4. Now a license must under Section 4 specify the number of horses or other animals by which the conveyance shall be drawn, and therefore in granting the license the Commissioner mast necessarily consider, with reference to the number of horses to be specified, and the structure of the vehicle, whether it is defective or the, purpose of conveying the public. If the number of horses provided is insufficient for that purpose, it is insufficiently found, and if defective in structure or material, it is otherwise unfit. If the motive power could be ignored, an immoveable machine might be approved. The line must manifestly be drawn before absurdity is reached. And the line has manifestly been drawn by the Legislature at insurability for the purpose designated, as to the existence of which, in each particular case, the Commissioner is the sole Judge.
5. The only question is, therefore, in my opinion, whether the Commissioner really considered the fitness for the purpose of these particular conveyances, not ignoring the sufficiency of the motive power to be specified in the license as among the accessories to be provided. This is a mere question of fact, and one as to which the Commissioner alone could supply the answer. A bare statement that these particular conveyances had been considered and held by the Commissioner to be unfit for the conveyance of the public on the ground that they were too heavy for the motive power provided, would have sufficed, but the Advocate-General, who appears to support the appeal, is unable to point to any passage in the Commissioner's affidavit which contains such a statement. We have been asked to infer that the Commissioner must have meant that he had so considered the particular vehicles. But the affidavit was formally drawn up when legal advice as to what was required was available, and if the statutory condition had been fulfilled there could have been no difficulty in saying so. Nothing short of a clear statement to that effect ought, I think, to be accepted.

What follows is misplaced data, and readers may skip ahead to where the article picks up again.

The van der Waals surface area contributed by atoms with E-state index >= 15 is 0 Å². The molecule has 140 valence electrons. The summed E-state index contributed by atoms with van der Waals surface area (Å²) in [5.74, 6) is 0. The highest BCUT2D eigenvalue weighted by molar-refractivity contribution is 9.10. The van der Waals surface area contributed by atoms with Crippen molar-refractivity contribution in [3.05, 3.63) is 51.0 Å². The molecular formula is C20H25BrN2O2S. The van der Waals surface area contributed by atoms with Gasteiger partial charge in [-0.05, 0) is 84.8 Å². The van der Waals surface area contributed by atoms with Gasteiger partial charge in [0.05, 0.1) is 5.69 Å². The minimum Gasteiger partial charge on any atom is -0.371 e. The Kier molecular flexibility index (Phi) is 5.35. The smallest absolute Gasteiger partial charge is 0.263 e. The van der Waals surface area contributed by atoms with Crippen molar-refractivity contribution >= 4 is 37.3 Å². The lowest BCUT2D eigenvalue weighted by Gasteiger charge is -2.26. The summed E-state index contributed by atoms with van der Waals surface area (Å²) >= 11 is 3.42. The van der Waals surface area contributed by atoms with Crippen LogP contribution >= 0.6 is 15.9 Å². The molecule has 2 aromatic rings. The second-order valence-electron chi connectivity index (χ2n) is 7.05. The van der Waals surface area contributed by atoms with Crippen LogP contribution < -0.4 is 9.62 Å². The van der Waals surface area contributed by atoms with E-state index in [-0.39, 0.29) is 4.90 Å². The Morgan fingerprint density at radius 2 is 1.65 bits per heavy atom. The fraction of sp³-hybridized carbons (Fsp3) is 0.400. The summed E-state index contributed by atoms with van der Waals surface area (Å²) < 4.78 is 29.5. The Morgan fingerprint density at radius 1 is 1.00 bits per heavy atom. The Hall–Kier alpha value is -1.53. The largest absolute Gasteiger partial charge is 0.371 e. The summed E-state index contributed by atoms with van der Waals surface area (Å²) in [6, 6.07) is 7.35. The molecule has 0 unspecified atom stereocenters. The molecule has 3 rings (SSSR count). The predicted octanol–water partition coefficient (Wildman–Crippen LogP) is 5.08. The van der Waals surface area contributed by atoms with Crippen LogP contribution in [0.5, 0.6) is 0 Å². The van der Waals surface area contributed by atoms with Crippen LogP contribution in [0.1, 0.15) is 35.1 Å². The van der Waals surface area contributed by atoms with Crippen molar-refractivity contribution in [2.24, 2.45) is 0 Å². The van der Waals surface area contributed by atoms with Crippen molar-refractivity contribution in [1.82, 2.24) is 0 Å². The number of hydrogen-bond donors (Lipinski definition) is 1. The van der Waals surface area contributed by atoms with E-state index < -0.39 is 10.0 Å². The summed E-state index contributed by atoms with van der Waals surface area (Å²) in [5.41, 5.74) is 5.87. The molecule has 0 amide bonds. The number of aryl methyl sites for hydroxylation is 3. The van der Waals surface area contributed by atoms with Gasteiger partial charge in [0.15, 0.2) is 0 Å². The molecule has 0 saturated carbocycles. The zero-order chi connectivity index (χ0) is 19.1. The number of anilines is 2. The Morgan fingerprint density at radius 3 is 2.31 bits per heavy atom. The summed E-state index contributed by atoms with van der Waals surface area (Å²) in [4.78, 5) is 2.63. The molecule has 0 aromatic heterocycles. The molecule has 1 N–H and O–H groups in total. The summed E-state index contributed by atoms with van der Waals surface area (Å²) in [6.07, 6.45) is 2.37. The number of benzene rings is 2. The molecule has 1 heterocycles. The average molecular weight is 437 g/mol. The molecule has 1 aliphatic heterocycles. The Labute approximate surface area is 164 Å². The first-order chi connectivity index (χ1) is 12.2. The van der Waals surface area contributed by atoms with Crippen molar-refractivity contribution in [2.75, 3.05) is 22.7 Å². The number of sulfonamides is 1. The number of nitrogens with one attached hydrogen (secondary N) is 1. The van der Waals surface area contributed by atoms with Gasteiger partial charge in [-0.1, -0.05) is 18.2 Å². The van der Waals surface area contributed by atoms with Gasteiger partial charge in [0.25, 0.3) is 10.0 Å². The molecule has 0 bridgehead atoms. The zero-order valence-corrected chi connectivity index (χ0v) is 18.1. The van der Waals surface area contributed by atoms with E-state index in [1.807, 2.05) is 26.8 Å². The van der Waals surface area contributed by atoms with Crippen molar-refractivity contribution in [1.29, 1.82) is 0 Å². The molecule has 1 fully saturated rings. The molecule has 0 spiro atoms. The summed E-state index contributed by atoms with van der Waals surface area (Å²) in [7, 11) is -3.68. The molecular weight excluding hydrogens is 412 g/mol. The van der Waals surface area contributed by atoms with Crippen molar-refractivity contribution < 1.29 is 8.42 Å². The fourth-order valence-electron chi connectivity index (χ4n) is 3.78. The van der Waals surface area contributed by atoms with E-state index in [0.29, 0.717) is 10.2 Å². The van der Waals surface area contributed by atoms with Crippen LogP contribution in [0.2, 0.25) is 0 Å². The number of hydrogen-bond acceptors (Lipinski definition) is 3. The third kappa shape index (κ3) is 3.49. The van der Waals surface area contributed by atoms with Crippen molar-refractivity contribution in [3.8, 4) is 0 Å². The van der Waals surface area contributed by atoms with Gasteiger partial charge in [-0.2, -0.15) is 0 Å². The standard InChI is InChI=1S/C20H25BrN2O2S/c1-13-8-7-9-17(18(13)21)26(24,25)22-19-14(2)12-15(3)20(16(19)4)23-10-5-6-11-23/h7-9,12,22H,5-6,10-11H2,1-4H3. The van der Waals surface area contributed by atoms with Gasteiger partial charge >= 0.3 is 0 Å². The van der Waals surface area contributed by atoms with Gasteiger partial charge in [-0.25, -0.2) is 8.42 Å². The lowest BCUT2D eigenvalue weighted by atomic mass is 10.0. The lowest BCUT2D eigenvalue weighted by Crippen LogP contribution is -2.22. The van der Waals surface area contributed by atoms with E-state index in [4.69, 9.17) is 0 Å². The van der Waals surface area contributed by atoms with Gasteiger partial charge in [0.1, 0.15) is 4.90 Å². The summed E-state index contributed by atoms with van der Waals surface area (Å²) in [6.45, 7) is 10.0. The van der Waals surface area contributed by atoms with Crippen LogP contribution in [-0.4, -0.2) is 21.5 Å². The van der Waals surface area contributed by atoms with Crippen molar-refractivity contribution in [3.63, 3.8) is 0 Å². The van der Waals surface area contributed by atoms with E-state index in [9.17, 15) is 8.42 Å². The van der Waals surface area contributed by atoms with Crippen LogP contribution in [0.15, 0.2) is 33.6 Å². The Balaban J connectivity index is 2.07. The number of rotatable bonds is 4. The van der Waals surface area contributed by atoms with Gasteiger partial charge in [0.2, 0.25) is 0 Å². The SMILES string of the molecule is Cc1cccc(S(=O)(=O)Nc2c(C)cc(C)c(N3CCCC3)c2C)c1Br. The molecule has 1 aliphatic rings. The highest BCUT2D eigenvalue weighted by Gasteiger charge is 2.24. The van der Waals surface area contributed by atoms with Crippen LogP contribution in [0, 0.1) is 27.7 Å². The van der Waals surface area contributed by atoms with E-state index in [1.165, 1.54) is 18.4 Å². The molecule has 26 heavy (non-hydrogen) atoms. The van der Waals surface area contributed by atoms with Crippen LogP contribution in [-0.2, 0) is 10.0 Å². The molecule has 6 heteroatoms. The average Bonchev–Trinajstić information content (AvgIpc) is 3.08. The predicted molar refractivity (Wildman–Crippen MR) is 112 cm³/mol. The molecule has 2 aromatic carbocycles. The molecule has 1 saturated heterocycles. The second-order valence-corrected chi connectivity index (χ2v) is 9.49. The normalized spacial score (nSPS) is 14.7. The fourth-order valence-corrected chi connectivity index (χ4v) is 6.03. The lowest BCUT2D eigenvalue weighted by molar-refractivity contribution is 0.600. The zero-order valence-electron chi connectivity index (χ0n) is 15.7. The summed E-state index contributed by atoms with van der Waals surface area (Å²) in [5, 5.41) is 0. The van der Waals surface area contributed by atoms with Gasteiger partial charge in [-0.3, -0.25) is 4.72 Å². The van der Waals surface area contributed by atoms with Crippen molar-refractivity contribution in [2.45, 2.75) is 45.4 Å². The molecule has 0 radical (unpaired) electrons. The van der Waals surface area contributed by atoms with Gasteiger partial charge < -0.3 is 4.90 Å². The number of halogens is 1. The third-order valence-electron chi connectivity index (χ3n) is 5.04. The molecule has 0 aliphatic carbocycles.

6. Reference has been made to a letter from the Commissioner to the Solicitors for the respondent, in which the Commissioner states that he had that morning seen the conveyances. The reason therein assigned is, however, not that on such inspection the conveyances appeared to the Commissioner insufficiently found or otherwise unfit, but that the petitioner had chosen to build new victorias of a type condemned and that taken on himself to ignore a rule that every other owner of conveyances had submitted to. Whether the conveyances in question were, apart from their resemblance to the condemned type, insufficient or unfit is not distinctly affirmed in this letter. In paragraph 8 of his affidavit the Commissioner says: 'Indeed I have exercised the discretion vested in me and have refused to license as I am of opinion that under the circumstances they are unfit, &c;' The circumstances adverted to are manifestly those stated above and specially in paragraph 8, viz., the victorias were of an obsolete pattern built after the directions issued. So that the ground of refusal would appear to be that the pattern was disapproved and the directions contravened. The directions were, as already observed, ultra vires, and there is no power to refuse a license on the ground that a pattern is obsolete or upon to objections, unless the Commissioner is able to say that in the particular instances before him the Commissioner is satisfied that the defects appearing in the pattern have been reproduced, which render them unfit for the conveyance of the public, The Commissioner may have meant this, but his language is more consistent with the inference that his refusal was based, not on defects noted in the particular victorias in question, bat on defects observed in victorias of a similar type, which may or may not, for all that appears in the affidavit or correspondence, have been avoided in these particular instances. It is quite conceivable that a pattern may be preserved and its defects remedied by the use of other material or otherwise. I am not therefore satisfied that the decision of the lower Court is wrong and think the appeal should be dismissed with costs.